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In Pursuit of Police Professionalism: The Development and Assessment of a Conceptual Model of Professionalism in Law Enforcement

Schneider, Jeffrey Alan (2009) In Pursuit of Police Professionalism: The Development and Assessment of a Conceptual Model of Professionalism in Law Enforcement. Doctoral Dissertation, University of Pittsburgh. (Unpublished)

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Adherence to the highest standards and fundamentals of professionalism is essential to the profession of law enforcement. Police professionalism has many meanings but no definitive model of professionalism in policing has been established. Historically, the idea of policing as a profession has emerged slowly. The professional model, as proposed in this research, seeks to define a working model of professionalism in policing. It is proposed that police work is a "true profession," similar to the professions of medicine, law, and education. Advocates of any professional model of policing argue that police officers are experts through training, certification, education, and experience, and thus should be viewed as professionals in every sense of the term. In selecting the criteria for this developmental model of professionalism, a content analysis of the literature was conducted in order to define key elements of professionalism and professionalism in policing. The development of this descriptive profile resulted in the conceptualization of a professional model utilizing nine criteria, or attributes: high standards of recruitment and selection (civil service), formal education (college) requirements, formal training (police academy) and state certification, state-mandated (annual) specialized training and re-certification, sworn police officers empowered to arrest, armed police officers (firearms), formal policies (departmental) for operations and function, community policing (commitment and service), and accreditation. Select specialists (N=25) in the field of criminal justice - law enforcement practitioners and higher education faculty - were sampled to assess the proposed model. The focus of this study was that professionalism in policing could be defined and achieved by meeting the established criteria as proposed by the Professional Model of Policing. The results indicate the majority of the specialists in this study felt the proposed model was acceptable, and could serve as a basic blueprint of professionalism in law enforcement, or "ideal type", pending further relevant research on police professionalism.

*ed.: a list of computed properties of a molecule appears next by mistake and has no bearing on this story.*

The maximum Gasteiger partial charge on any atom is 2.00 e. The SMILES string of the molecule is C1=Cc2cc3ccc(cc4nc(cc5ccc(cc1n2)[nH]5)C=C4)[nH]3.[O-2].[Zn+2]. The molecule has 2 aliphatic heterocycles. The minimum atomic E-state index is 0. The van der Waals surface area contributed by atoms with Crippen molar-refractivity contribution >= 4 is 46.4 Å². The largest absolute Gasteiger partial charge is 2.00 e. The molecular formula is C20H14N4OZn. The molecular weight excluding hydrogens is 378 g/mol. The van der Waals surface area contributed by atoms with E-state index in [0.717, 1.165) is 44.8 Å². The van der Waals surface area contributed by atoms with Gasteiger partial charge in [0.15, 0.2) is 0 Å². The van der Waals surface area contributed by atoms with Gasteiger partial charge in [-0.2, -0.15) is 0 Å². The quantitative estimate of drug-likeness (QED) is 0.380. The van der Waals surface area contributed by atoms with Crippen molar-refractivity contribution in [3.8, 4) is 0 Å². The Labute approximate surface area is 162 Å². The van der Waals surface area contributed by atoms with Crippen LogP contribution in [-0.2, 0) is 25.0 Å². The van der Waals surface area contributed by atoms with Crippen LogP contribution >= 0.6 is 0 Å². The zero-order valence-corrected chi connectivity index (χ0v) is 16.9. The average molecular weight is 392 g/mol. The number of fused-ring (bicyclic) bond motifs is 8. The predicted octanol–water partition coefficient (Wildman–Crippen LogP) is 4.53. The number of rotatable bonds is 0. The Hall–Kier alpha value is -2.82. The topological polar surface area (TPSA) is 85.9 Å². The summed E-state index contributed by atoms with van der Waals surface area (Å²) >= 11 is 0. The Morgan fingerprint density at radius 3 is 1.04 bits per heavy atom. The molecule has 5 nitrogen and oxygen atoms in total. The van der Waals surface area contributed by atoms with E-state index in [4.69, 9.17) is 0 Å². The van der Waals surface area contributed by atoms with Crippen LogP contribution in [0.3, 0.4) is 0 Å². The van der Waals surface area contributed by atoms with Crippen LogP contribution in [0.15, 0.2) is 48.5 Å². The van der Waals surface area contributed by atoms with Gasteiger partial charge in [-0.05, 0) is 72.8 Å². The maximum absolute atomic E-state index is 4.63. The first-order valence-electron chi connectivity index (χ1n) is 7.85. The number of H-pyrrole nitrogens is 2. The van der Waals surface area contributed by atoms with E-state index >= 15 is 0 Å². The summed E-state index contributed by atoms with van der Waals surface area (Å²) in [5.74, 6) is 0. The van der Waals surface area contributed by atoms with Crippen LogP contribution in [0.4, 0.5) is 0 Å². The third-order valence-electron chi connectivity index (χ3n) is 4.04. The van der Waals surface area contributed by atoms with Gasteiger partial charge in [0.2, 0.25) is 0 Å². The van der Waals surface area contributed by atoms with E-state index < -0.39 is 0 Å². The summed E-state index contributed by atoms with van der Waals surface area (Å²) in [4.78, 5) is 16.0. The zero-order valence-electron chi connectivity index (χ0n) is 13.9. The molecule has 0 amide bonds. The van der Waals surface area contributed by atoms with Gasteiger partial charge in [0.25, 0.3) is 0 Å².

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Item Type: University of Pittsburgh ETD
Status: Unpublished
CreatorsEmailPitt UsernameORCID
Schneider, Jeffrey Alanjschneid@pitt.eduJSCHNEID
ETD Committee:
TitleMemberEmail AddressPitt UsernameORCID
Committee ChairNelson, Glenngmnelson@pitt.eduGMNELSON
Committee MemberHughes, Seanshughes@pitt.eduSHUGHES
Committee MemberZullo, Thomaszullo@pitt.eduZULLO
Committee MemberAustin,
Date: 15 June 2009
Date Type: Completion
Defense Date: 27 March 2009
Approval Date: 15 June 2009
Submission Date: 24 April 2009
Access Restriction: No restriction; Release the ETD for access worldwide immediately.
Institution: University of Pittsburgh
Schools and Programs: School of Education > Administrative and Policy Studies
Degree: EdD - Doctor of Education
Thesis Type: Doctoral Dissertation
Refereed: Yes
Uncontrolled Keywords: law enforcement; model; police; professionalism
Other ID:, etd-04242009-111408
Date Deposited: 10 Nov 2011 19:42
Last Modified: 15 Nov 2016 13:42


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